By Shelley Hubal
I will never forget standing in the hotel room and saying, “I don’t want to do this.” Then Mark and Rae wrapped me in their arms while I sobbed. That was the morning of my father’s funeral in 2019. The grief was overwhelming, and so was the tenderness and love from my husband and child.
Later that day, as we stood on the wet ground in the cemetery, I found myself standing next to my father-in-law, Gerry. Mark was lost in the crush of family and friends, and I could not find him. Somehow Gerry knew what I needed. I will never forget how he squeezed my hand without a word as they lowered the casket in the ground. Another act of immense grief followed by overwhelming lovingkindness. My soul was both broken and full of love at the same time.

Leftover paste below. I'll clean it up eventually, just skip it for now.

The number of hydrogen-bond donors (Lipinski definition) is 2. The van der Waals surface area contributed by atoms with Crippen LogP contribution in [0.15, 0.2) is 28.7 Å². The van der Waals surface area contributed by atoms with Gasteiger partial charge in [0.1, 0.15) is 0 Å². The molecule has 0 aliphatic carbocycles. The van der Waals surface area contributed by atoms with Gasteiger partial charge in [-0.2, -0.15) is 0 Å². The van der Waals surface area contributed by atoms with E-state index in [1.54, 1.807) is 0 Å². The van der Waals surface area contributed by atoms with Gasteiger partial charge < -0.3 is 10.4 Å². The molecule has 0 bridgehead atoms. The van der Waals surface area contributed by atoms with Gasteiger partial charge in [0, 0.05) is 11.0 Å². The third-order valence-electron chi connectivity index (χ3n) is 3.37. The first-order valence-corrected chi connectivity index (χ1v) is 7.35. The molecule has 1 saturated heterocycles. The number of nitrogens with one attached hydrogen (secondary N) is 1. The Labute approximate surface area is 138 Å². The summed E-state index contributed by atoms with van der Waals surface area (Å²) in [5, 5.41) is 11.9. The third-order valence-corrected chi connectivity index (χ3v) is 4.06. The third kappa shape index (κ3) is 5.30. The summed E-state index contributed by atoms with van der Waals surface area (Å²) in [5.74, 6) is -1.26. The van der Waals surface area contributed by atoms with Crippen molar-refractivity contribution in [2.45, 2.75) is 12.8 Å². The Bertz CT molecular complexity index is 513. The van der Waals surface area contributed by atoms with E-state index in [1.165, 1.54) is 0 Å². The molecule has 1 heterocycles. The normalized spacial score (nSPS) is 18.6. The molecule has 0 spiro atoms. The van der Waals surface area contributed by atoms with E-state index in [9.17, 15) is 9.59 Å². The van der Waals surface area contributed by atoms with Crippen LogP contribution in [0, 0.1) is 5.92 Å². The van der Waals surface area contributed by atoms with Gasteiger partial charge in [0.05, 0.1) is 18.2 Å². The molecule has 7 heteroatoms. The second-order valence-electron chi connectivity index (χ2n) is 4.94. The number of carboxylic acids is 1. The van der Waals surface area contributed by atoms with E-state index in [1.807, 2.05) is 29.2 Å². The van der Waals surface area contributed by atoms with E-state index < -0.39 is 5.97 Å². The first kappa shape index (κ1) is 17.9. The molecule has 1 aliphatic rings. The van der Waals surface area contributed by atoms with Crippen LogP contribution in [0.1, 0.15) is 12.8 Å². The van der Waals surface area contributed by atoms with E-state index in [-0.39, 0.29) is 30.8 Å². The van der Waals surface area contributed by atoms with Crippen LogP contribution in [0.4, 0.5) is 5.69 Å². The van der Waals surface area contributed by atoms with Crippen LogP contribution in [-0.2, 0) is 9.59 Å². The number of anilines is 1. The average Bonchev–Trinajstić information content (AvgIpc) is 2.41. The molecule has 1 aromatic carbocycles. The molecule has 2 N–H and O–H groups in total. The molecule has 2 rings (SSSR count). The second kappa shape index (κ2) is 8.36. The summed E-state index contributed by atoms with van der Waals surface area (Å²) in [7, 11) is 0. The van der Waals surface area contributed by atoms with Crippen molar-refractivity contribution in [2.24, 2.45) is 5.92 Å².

The depth of overwhelming emotions like grief has no limits. It can feel as if you are caught in a terrible storm with no way out, but pain is transformative. How we react to difficult challenges is what defines our lives. If you allow yourself to move through the vulnerability one moment at a time, ultimately a connection to something greater will happen. You realize that you are far stronger than you ever imagined and that your compassion for others has no limits.
This is the time of year when the Jewish people reflect on the past and look toward the future. We yearn to be closer to God. We yearn to do better and be better. This is an imperfect world, and we are all imperfect people, but there is a flow to life and, if you simply trust that flow, you realize that God is carrying you. For you are not the storm, but the entire sky.
I am wishing you all a l’shanah tovah tikateivu v’teichateimu.